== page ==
Earlier this week, I took my three kids with me to Long Island City to visit my artist/writer friend Walter Robinson at his studio. I met Walter when he was working as the editor of artnet.com. It was a time when art writing was just starting to go online.
Walter has been a pioneer his entire working life. He edited a brilliant art mag in the ‘70s called Art-Rite. In the ‘90s he co-hosted a cable TV show about art called Gallery Beat. He did spin paintings over a decade before Damien Hirst. He coined the term “zombie formalism.” I could go on and on about Walter. Spend 10 minutes and read a great interview with him here.
My kids are 15, 12 and 7—boy, boy, girl. “We’ll go to lunch at PS 1,” I told them. “It will be fun.”
We contemplate brownies
We got on the train. Finally we arrived at Walter’s space, which was crammed with paintings. Walter has had a long history of painting objects of desire: pulp fiction girls, jars of lubricant, beer, pages from the Land’s End catalogs, snack cakes, more.
My kids wandered around. My older son looked through a book of paintings of nude playing cards. My daughter took 40 pictures of one of Walter’s detailed paintings of an inverted cheeseburger.
Love this one
One painting; 1/40 pics
I have felt lately like I took a wrong turn somewhere, and I have needed some help getting turned around. It’s not one thing I can point to. I’m still sober. I’m still writing. I’m still parenting. I’m still with Frank. It’s something else.
One of the reasons I love artists so much, and love talking to artists, is that their job is to find their own way. Their job is to go inward and find their way forward from there, alone. I love those lines from Rilke’s Letters to a Young Poet: “You are looking outside, and that is what you should most avoid right now. No one can advise or help you – no one. There is only one thing you should do. Go into yourself.”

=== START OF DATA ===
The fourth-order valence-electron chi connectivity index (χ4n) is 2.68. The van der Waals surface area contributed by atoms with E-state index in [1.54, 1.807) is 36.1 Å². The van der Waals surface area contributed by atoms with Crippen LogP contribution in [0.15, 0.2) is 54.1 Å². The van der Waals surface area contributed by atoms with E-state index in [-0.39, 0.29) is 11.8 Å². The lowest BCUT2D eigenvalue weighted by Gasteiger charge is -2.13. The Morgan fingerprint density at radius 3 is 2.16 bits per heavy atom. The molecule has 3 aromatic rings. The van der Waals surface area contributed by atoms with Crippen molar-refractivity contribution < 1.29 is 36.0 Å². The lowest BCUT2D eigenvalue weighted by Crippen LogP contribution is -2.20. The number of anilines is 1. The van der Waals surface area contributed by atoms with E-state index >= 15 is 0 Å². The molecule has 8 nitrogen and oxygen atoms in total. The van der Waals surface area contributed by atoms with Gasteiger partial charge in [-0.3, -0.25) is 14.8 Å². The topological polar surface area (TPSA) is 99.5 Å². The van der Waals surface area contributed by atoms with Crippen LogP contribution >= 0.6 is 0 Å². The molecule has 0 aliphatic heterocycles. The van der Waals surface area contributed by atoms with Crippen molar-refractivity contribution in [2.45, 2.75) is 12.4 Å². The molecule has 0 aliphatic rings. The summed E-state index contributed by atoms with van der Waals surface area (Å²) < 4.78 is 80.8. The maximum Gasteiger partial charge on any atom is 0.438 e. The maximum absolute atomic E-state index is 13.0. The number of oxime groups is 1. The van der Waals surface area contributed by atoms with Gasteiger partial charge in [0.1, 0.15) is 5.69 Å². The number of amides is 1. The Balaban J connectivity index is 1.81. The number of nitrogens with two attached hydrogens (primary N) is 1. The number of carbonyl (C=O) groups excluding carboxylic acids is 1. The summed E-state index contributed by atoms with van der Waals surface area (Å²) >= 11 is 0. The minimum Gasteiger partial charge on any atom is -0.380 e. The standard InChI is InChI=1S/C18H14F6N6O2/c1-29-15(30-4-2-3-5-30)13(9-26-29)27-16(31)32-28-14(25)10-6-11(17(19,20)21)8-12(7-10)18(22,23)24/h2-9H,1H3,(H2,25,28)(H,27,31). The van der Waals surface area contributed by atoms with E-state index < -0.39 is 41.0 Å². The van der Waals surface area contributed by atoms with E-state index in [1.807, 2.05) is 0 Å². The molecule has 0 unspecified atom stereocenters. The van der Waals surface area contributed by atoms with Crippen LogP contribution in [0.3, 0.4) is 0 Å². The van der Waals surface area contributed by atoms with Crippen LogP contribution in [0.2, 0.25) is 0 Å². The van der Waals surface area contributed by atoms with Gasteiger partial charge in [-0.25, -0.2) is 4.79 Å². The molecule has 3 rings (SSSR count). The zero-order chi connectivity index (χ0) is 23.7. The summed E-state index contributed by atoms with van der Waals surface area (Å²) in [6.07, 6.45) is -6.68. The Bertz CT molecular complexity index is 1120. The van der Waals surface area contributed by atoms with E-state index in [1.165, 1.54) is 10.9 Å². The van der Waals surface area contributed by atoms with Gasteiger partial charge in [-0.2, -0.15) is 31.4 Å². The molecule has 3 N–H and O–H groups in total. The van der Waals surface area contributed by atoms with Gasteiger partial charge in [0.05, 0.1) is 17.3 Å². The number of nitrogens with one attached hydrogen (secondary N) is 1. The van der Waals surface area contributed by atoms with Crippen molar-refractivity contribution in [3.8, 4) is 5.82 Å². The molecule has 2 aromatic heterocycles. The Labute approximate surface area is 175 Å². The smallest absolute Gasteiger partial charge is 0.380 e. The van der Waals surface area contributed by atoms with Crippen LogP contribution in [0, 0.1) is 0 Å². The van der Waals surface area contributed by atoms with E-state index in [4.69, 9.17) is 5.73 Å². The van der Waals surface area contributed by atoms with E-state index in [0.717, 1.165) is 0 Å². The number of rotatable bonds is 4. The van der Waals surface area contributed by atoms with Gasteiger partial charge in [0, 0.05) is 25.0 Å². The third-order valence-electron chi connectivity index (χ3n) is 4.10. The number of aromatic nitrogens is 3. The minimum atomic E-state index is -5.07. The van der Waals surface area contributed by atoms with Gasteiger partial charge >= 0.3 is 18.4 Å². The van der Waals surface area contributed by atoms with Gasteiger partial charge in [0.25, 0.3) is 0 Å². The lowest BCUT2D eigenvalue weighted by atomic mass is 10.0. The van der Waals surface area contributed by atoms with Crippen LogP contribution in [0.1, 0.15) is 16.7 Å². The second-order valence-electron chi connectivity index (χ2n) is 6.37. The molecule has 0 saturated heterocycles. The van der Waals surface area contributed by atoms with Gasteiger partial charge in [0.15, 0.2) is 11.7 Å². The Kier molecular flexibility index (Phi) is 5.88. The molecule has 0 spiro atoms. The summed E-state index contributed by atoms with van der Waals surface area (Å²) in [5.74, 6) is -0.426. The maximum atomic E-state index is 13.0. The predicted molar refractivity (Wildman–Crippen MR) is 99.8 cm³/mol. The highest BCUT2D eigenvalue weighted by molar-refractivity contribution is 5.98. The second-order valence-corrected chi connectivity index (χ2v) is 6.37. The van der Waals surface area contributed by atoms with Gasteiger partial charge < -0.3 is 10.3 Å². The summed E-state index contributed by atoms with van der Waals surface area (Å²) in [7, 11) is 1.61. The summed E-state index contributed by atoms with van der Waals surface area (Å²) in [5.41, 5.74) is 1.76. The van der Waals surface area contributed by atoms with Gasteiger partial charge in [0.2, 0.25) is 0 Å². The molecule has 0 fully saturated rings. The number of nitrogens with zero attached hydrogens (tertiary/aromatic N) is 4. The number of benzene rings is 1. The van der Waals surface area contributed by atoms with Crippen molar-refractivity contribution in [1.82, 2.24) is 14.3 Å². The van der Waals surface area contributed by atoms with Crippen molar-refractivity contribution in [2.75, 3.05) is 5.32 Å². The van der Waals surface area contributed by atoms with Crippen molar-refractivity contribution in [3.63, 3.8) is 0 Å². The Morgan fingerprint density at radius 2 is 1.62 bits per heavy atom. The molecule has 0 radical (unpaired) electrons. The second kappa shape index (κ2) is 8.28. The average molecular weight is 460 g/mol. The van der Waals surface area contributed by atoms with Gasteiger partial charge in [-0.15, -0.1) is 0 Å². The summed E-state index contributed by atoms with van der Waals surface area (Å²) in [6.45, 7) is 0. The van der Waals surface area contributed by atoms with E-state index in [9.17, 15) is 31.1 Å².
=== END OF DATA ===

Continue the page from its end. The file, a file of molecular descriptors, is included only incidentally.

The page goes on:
Art is not literal help, like giving someone money on the train. But for the times when there is no help except the way in which an individual can turn her life around by changing her view of the world—in that moment, art can be a god. That is why I am always comforted by art, and I always want to hear about the ways in which an artist teaches herself to see differently.
One of my favorite pieces Walter had in his studio was a small painting of a slice of lemon cake. It floated, bright yellow, against a prison-grey background. I called it a spiritual snack. I asked Walter if it was for sale.
“No,” he told me.
“I have to keep some work for myself, don’t I?”
I smiled. I needed to hear that.
It was Tuesday, which, as it turns out, is the day PS 1 is closed. My kids and I said goodbye to Walter. He gave us all the candy we could take from his candy dish.
We talked about which paintings were our favorites on the train ride home, and then for a couple days after that.
Find out more about Walter here.
Amy Fusselman is the editor of Ohio Edit.